Never too late to learn what motivates mature students to return to learning
A new project has been awarded funding from the College of Social Science Research Development Fund to investigate the motivations and outcomes for mature students who study at undergraduate level part-time.
The study involves Dr Nalita James, Olivia Harrison, and Farhat Syyeda from the Vaughan Centre for Lifelong Learning and Dr Diana Pinto from the Centre and our School of Psychology.
The research comes at a time when there are declining numbers and completion rates amongst part-time student numbers in higher education. In England, part-time entrants fell by 42 per cent between 2008 and 2012 (HEFCE, 2014). Given that England’s growing and ageing population has increased the stock of potential part-time students in recent years, demographic pressures seem unlikely to be a driver of the decline in part-time entrants. Rather, evidence suggests that the sharp decline in part-time entrants may be due to a combination of higher education policy and funding changes and challenging macroeconomic conditions, which have persisted beyond the end of the official recession. Part-time mature students may experience ‘higher education’ in very different ways, which in turn can impact in particular ways on their identity and vital sense of belonging. In widening the focus of traditional conceptions of HE, the research will examine how to better support mature part-time learners and in doing so enhance student experience and increase retention rates.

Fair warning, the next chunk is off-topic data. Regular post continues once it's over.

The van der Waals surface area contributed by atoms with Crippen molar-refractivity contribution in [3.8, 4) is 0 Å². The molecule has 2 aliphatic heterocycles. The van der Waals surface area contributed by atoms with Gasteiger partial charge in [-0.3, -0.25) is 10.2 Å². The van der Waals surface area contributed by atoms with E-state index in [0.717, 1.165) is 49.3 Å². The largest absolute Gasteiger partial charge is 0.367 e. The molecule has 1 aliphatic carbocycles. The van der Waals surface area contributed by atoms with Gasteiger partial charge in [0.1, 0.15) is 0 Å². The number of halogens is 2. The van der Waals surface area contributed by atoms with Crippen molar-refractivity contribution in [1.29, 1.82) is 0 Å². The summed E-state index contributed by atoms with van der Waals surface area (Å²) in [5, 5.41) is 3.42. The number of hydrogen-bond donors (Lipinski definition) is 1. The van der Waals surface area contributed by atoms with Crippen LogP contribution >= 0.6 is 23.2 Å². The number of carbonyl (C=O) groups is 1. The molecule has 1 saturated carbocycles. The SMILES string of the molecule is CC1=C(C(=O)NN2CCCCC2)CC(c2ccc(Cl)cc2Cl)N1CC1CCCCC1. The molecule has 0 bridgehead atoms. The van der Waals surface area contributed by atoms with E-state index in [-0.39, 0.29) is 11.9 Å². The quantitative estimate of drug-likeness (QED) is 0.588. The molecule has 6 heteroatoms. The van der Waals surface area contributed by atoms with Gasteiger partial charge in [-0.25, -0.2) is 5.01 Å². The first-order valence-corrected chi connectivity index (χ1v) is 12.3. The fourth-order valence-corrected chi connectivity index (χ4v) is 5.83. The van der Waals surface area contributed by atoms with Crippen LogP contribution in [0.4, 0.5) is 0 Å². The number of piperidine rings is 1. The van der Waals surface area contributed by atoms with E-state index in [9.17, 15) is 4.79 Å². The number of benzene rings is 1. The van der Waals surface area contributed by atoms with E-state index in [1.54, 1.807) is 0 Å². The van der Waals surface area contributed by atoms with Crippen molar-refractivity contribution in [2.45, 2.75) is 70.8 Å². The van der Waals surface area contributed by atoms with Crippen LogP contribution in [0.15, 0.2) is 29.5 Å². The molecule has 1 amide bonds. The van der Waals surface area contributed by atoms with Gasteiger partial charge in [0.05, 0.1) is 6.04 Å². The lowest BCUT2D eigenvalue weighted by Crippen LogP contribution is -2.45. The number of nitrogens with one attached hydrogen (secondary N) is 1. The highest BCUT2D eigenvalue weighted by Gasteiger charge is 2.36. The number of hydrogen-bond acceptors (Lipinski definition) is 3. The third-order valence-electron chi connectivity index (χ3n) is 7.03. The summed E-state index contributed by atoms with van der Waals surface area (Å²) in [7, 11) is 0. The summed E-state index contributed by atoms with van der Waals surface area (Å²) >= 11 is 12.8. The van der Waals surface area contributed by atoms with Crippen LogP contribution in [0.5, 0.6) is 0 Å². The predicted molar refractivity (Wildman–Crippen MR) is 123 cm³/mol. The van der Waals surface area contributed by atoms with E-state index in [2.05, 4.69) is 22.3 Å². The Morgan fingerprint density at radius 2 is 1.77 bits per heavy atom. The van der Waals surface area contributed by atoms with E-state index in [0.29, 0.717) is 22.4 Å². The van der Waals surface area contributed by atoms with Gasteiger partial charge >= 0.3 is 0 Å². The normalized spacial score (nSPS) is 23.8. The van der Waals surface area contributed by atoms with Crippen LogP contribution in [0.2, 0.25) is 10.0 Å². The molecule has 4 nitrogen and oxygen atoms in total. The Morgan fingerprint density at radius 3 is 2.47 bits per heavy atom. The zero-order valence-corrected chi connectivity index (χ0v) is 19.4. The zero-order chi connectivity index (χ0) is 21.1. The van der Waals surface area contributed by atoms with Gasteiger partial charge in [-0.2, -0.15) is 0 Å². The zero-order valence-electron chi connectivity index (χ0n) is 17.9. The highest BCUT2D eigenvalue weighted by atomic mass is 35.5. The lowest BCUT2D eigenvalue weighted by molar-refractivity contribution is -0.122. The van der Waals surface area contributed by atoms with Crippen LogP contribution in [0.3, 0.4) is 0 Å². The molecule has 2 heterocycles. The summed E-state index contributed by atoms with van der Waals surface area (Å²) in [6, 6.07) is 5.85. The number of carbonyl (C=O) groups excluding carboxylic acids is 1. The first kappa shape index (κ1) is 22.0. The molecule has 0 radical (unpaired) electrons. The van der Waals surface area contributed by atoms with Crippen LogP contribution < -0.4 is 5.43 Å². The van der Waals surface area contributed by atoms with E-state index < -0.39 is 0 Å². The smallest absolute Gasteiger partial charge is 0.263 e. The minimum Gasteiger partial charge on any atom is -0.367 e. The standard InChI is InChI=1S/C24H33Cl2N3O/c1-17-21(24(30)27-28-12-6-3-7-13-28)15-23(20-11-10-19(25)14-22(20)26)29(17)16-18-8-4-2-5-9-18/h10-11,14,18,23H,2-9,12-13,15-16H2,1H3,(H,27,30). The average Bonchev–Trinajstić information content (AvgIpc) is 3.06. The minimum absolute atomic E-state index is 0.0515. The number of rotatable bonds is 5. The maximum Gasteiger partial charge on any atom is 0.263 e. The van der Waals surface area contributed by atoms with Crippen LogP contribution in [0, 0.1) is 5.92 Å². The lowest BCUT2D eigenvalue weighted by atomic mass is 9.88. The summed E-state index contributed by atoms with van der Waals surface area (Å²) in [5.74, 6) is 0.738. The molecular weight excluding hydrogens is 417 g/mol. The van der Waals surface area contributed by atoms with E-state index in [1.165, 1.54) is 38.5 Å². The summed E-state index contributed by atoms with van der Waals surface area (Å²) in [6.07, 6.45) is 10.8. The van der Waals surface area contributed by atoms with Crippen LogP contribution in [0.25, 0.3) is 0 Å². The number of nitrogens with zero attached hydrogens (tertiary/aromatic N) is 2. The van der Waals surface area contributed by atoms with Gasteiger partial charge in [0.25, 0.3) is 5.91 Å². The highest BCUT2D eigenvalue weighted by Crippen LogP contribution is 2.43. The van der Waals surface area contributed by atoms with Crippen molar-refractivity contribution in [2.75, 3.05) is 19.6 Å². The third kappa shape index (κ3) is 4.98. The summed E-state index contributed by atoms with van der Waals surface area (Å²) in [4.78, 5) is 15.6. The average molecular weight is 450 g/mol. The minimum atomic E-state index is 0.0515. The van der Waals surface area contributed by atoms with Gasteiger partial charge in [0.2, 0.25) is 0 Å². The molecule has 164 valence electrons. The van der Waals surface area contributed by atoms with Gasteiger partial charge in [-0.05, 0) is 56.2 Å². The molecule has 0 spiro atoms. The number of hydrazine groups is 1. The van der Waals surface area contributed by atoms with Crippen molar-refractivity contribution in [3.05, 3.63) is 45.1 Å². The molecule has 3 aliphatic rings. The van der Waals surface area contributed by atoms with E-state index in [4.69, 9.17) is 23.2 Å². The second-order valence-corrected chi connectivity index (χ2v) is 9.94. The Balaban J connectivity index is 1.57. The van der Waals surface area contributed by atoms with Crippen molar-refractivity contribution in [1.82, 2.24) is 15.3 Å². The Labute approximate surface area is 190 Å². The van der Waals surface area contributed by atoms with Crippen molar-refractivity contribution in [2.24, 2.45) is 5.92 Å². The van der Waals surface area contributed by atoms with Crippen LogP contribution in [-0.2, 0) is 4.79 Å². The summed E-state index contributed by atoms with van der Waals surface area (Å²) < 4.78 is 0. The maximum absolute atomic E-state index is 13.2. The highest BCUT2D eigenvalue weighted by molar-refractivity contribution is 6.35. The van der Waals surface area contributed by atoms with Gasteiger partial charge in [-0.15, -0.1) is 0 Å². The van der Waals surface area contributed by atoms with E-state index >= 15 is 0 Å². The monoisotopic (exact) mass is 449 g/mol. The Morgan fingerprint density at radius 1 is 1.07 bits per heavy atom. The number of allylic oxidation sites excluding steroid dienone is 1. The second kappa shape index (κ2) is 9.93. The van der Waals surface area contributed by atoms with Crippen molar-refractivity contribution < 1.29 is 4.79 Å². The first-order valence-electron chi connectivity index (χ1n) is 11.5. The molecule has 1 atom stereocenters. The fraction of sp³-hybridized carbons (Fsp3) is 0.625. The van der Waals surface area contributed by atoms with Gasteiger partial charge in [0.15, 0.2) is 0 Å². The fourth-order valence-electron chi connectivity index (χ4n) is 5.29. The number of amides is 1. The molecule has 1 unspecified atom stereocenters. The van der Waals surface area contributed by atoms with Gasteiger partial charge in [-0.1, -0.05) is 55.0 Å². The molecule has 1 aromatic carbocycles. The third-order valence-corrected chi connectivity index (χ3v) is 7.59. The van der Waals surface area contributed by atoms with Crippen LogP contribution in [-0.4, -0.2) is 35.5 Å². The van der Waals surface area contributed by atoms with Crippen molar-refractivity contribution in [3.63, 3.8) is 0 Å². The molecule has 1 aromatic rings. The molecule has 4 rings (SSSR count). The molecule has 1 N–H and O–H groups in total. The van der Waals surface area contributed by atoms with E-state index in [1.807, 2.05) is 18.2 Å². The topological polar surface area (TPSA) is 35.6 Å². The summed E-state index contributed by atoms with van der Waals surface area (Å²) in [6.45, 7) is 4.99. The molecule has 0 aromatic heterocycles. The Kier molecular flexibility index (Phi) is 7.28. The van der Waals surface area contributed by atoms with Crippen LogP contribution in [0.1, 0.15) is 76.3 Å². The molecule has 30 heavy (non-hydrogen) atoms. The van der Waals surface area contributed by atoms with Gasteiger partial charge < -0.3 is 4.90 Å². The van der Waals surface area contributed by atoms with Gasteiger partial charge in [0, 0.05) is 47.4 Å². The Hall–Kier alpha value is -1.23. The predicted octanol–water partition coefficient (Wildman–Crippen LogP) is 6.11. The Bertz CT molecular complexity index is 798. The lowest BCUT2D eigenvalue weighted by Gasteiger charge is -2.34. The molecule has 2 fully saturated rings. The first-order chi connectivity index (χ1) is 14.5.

The project will be completed in June 2015 and a research seminar will be held at the Vaughan Centre for Lifelong Learning to disseminate the findings.